September 28, 2009
Thistle's Day in the Spotlight
Found with 210 starving wild mustangs, a rescued horse makes triumphant recovery, is adopted to new home
Update on Thistle, Nov. 4: After mesmerizing a packed house at a Parelli Celebration earlier this fall in Fort Worth, a slew of admirers wanted to adopt Thistle. In the end, two veterinarians in Stillwater, Okla., Hank Jenn and Donna Slater, adopted the spectacular horse, and he's doing extremely well. In a new video (above), Slater says, "It's a miracle that he has the willingness to be around people with what adversities he's been through."
by Julie Hauserman
Over the weekend at the Will Rogers Coliseum in Fort Worth, Texas, top natural horsemanship educators Pat and Linda Parelli worked with a once-wild mustang named Thistle while a crowd of horse lovers watched and learned. Using the gentle training techniques of his natural “Parelli method,” they patiently earned Thistle’s trust.
It turns out Thistle has reason to be wary of humans: He was among 210 neglected and starving wild mustangs that The HSUS helped rescue late April from a Nebraska ranch.
But now, with patience and training, Thistle is calm and healthy, and soon will have a new and loving home.
Thistle was “steady, stable, and ready to learn,” said Diane Miller, director of The Cleveland Amory Black Beauty Ranch where the horses came after being rescued.
That made him an excellent candidate for the spotlight at the Fort Worth Parelli Celebration. The event was the sixth Celebration held around the U.S. since February.
At each of the Celebrations, The Humane Society of the United States has worked with local horse rescue groups to bring an adoptable rescued horse who trained with Pat Parelli for a three-day development program from ground work to riding. At the end of the Celebration, the featured horses were offered for adoption.
“Thistle thoroughly enjoyed himself out there with the Parellis, and the crowd of more than 1,000 horse lovers was mesmerized,” Miller said.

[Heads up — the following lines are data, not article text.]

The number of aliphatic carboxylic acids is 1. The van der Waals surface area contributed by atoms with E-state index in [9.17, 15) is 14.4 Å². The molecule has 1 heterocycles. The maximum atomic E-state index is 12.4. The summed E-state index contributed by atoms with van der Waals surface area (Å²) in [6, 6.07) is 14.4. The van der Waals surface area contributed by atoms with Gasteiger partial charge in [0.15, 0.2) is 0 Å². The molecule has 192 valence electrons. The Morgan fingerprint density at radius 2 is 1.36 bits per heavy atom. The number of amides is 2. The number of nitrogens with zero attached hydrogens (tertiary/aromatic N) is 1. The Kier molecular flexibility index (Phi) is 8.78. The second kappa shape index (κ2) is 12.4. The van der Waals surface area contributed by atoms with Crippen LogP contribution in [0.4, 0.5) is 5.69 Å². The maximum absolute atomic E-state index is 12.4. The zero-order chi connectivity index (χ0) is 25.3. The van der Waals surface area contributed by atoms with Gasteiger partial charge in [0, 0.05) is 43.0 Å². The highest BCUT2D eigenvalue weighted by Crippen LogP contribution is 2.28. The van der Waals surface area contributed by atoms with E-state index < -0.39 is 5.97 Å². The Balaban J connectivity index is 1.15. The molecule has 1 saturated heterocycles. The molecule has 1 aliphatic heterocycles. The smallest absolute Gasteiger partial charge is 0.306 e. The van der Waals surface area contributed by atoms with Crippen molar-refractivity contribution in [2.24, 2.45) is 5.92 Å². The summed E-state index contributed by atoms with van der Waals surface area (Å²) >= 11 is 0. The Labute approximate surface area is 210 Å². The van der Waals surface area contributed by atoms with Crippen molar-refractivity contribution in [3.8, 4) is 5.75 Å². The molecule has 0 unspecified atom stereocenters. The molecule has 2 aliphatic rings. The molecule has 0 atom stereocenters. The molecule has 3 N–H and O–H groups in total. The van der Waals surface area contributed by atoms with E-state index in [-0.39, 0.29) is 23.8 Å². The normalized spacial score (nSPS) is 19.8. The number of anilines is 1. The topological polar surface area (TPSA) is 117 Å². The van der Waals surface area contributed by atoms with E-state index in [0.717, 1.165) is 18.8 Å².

“We chose him for the Celebration because of his high spirit and playful and proud personality. It’s that spirit that helped him rebound from his ordeal quickly.”
Communication Is Key
Natural horsemanship is a gentle training technique that uses knowledge about herd dynamics, horse behavior and communication to help people and horses communicate effectively and build trust-based relationships.
The Parelli Celebration events offer inspirational and educational seminars and training sessions, designed to help people understand how to communicate effectively with their horses and build a lasting partnership both in and out of the saddle.
The initiative builds on other programs developed by The HSUS to encourage horsemen and women to consider a rescued horse when bringing a new horse into the family and to help horse rescues operate more effectively.
At the event, The HSUS presented Pat Parelli with its Humane Horseman of the Year Award for his amazing work to change the nature of the relationship between people and horses.
"We are thrilled to have the opportunity to work with Pat to celebrate horses and help find adoptive homes for rescued horses across the country,” said Keith Dane, The HSUS’ director of equine protection, who presented Parelli with the award.
“The Celebrations and the Parellis have been a powerful force in highlighting the adoptability of rescued horses. We are delighted with the results of this collaboration.”
Parelli techniques work especially well on so-called “problem” horses such as Thistle and the 83 other horses rescued from cruelty and neglect at a ranch in Nebraska and brought to the Cleveland Amory Black Beauty Ranch in Murchison, Texas, in May. The ranch is a 1,300-acre animal sanctuary run by The Fund for Animals and The HSUS.
Today, they’re down the road from the ranch at a facility operated by the HSUS’ Doris Day Horse Rescue and Adoption Center, where a team of equine experts from The Grace Foundation of Northern California is helping rehabilitate the mustangs and find them loving homes. Including Thistle, seven have been adopted so far, and 30 adoptions are in progress pending the required home inspections.
“We want to give all rescue horses the opportunity to have the wonderful life they deserve in a permanent loving home,” said Dane. “Our collaboration with Parelli Natural Horsemanship is built on a common desire to help people have long, successful relationships with their horses and the shared belief that horses should be treated with respect at all stages of their life—not as disposable items to be acquired or discarded on a whim."